- Title: VR gives dementia patients 'magical' trip to their past
- Date: 27th August 2019
- Summary: NORTHAMPTON, ENGLAND, UNITED KINGDOM (AUGUST 9, 2019) (REUTERS) DEMENTIA PATIENT, 85-YEAR-OLD DREW, WEARING A VIRTUAL REALITY HEADSET WATCHING A MOTORBIKE RACE, REACTING SAYING "AAHHHHH" DREW REACTING TO THE VR SEATED BETWEEN INGA STEWART CONSULTANT CLINICAL PSYCHOLOGIST AT ST ANDREW'S HEALTHCARE (R) AND SAMUEL AKUAMOAH, SENIOR HEALTHCARE ASSISTANT AT ST ANDREW'S HEALTHCARE (L)
- Embargoed: 10th September 2019 11:33
- Keywords: Dementia virtual reality health technology illness care for the elderly Alzheimer's
- Location: NORTHAMPTON, ENGLAND, UNITED KINGDOM/ ANIMATION
- City: NORTHAMPTON, ENGLAND, UNITED KINGDOM/ ANIMATION
- Country: United Kingdom
- Topics: Health/Medicine
- Reuters ID: LVA001ATZUZ4R
- Aspect Ratio: 16:9
- Story Text: "Aaaahhh!" 85-year-old dementia sufferer Drew exclaimed, as his motorbike engine roared while he whizzed around a racetrack - well, a virtual reality (VR) racetrack.
Straight after his 360-degree lifelike ride, Scotland-born Drew reminisced about driving his own motorbike when he was young - as well as a time he drove so fast he got a speeding ticket. His carers had not heard him speak about his speeding ticket since he joined the care home after his diagnosis in 2015.
His carers believe that the VR motorbike experience triggered this particular memory. While he has spoken about his love of motorbikes before, he was able to go into much more detail after using the headset.
Drew is one of eight patients at a mental healthcare home in central England who were part of a study that concluded that VR could vastly improve the quality lives of people with dementia.
The research, carried out by the University of Kent, found that VR technology helped dementia patients recall past memories by providing a "new stimuli" that is difficult for patients to achieve in any other environment.
It also found the VR had a positive effect on patients' moods, reduced aggression and improved their interaction with carers.
For Drew, a sociable man who loves dogs and motorbikes, VR has been a "complete success". He is a patient at St. Andrew's Healthcare in Northampton, where the trial took place.
"What we find with Drew is that where he might not remember the day-to-day things, he absolutely remembers his experiences with the virtual reality. And not only that, but he'll then go on and tell people about other people's reactions to him talking about the virtual reality, " explained Inga Stewart, who is Consultant Clinic Psychologist at St. Andrew's, and has worked closely with Drew.
"That's been really quite magical," she added.
Drew brought smiles to a room full of carers' faces as he got up close and personal to Jurassic World dinosaurs in another VR "visit".
"It's a dinosaur! Coming out of the trees!" he shouted, jumping the next time another one appeared.
Dementia is caused when the brain is damaged by strokes or diseases such as Alzheimer's. People with dementia can suffer from memory loss and difficulties with thinking, problem-solving or language.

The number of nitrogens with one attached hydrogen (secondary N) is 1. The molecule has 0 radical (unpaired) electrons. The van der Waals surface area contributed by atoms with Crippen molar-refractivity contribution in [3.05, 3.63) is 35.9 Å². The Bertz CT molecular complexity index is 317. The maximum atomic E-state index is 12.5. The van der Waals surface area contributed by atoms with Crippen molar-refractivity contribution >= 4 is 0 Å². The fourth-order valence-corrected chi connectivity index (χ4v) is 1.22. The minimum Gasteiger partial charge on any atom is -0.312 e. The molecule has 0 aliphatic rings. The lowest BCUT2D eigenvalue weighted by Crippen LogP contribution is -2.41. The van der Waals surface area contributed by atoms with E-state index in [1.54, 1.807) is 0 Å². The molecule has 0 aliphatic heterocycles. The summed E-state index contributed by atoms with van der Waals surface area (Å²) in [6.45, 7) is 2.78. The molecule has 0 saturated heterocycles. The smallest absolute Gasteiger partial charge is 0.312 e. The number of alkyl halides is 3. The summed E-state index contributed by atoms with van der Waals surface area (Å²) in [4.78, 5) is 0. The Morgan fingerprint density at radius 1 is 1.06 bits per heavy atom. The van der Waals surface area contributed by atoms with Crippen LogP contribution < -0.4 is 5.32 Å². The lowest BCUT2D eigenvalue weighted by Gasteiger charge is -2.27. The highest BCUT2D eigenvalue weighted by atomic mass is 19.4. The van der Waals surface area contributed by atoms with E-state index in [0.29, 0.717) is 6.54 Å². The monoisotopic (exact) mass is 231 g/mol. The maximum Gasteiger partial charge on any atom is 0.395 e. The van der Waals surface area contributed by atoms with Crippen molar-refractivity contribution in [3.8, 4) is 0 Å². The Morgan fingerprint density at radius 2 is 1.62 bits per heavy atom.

There are over 850,000 people living with some form of dementia in Britain, with that number estimated to rise to one million by 2025, according to charity the Alzheimer's Society.
The research at St. Andrew's was carried out on eight patients with different types of dementia including Alzheimer's and Huntington's disease and at different stages of the illness, between the ages of 41 and 88-years-old. Carers and researchers were delighted with the positive results.
"What we find is that in the virtual environment or having been in the virtual environment, that these people will be talking about their past experiences, they'll be reminiscing about things early in their life maybe, it might make them think about their jobs or holidays," Stewart said.
After the success of the trial, Jim Ang, who conducted the research along with a PhD candidate from Kent University's School of Engineering and Digital Arts (EDA), said they were developing the technology to try and give patients a more personal experience.
He said they are currently working on the "holy grail" of VR: for patients and their families being able to generate their own virtual reality content.
"Imagine if you have an iPad where you can just point the picture of a family member and drag it over to a seaside picture and they all merge automatically together nicely, blended nicely, that would be one possible way to basically simplify the kind of software photo editing package that allow non-experts to generate this kind of content," Ang said.
Carers at St. Andrews are also excited to see what could happen next.
"We've only just scratched the surface," Stewart said.
"There's so much more that we could do in targeted reminiscence, in personalised messages perhaps from family members, so I think this is really just starting and there's lots that can be done with it."
In the meantime, the VR technology made Drew a very happy man.
And as for his favourite VR trip, motorbikes or being surrounded by dinosaurs?
"The dinosaur," he said. "So fascinating."
(Production: Stuart McDill, Emily Roe)
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